Ottawa, November 14, 2023—Roundtable discussions conclude that action is needed to prioritize sustainability in the development, use, and disposal of digital technologies in Canada and along the global ICT supply chain.

Digitization is often seen as part of the solution in the fight against climate change and the pursuit of sustainability; however, as digitization proliferates across the economy, ICT manufacturing and use account for a growing share of global GHG emissions and ecological harms, such as water depletion, aquatic and terrestrial contamination, and land degradation. Only a few organizations are aware of the environmental impacts of ICT, and even fewer have adopted sustainable ICT practices to reduce such impacts.

For this first-of-its-kind policy brief, Advancing Environmentally Sustainable ICT in Canada, ICTC surveyed 500 Canadian professionals responsible for ICT procurement, operations management, and product and service development to benchmark the state of sustainability in Canada’s ICT ecosystem. Alongside this, ICTC conducted a series of key informant interviews with global sustainability experts, partnered with the Digital Governance Council to host a policy roundtable, and synthesized literature to identify best practices for advancing sustainable ICT. The brief explores the extent to which organizations are thinking about sustainability from an ICT perspective, how organizations are approaching sustainable ICT, and what challenges organizations face in advancing sustainable ICT.

Importantly, this policy brief also outlines the steps to advance environmentally sustainable ICT in Canada, such as:

  • Building awareness about ICT’s environmental impacts
  • Capacity-building programs for organizational skills development, knowledge, and processes
  • Initiatives to increase supply chain transparency, including data and reporting standards, data and reporting requirements, and government-sponsored research and data
  • Expanding the use of environmental sustainability criteria in procurement and funding agreements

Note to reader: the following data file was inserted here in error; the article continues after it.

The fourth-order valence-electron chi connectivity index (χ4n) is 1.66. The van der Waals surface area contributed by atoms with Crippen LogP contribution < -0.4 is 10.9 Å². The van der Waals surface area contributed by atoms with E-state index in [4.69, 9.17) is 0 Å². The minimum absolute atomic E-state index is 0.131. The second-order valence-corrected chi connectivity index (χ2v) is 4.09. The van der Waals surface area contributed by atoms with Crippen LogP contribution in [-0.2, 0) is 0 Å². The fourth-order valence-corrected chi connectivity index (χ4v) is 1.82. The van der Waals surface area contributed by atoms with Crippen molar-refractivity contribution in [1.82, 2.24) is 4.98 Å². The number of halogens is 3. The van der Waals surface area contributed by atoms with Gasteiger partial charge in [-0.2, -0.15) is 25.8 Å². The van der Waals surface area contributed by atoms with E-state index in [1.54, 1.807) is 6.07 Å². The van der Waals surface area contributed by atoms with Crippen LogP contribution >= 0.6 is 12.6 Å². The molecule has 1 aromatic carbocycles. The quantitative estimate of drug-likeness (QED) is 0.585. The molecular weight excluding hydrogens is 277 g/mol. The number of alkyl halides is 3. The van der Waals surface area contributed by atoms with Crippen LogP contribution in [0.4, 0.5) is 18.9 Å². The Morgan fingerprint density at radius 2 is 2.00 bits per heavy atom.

“Cultivating awareness of ICT’s environmental impacts and embracing recycling initiatives isn’t just an ethical choice; it’s an economic imperative. As we stride toward a greener, more sustainable future, we’re also opening the door to resource efficiency, innovation, job creation, and economic growth in this space.” —Namir Anani, ICTC President and CEO

“We are honoured to have contributed to this groundbreaking policy brief, which aims to identify the most effective practices for advancing sustainable ICT. One of our objectives here at the Digital Governance Council is to be member-focused; through the Sustainable IT Pledge, our members have committed to tackling these issues. By prioritizing the sustainable ICT ecosystem, we can ensure the long-term resilience and growth of Canada’s digital economy.” —Keith Jansa, CEO of the Digital Governance Council


The Information and Communications Technology Council (ICTC) is a neutral, not-for-profit national center of expertise with the mission of strengthening Canada’s digital advantage in the global economy. For over 30 years, and with a team of 110 experts, we have delivered forward-looking research, practical policy advice, and capacity-building solutions for individuals and businesses. The organization’s goal is to ensure that technology is utilized to drive economic growth and innovation and that Canada’s workforce remains competitive on a global scale.

About DGC

The Digital Governance Council is a member-driven organization that acts as a cross-sector, neutral convener for Canada’s executive leaders to identify, prioritize, and act on digital governance opportunities and challenges. The Council leads an Executive Forum for council members, sets technology governance standards through the Digital Governance Standards Institute, and certifies the compliance of Canadian organizations in the management of the effective and efficient use of digital technologies. To learn more about the organization and its initiatives, visit or contact @email.

To arrange an interview on this study or other media inquiries, please contact Paul Stastny at @email or 403.351.0138 Ext. 823.

This project is funded by the Government of Canada’s Student Work Placement Program.

A copy of the study can be accessed here.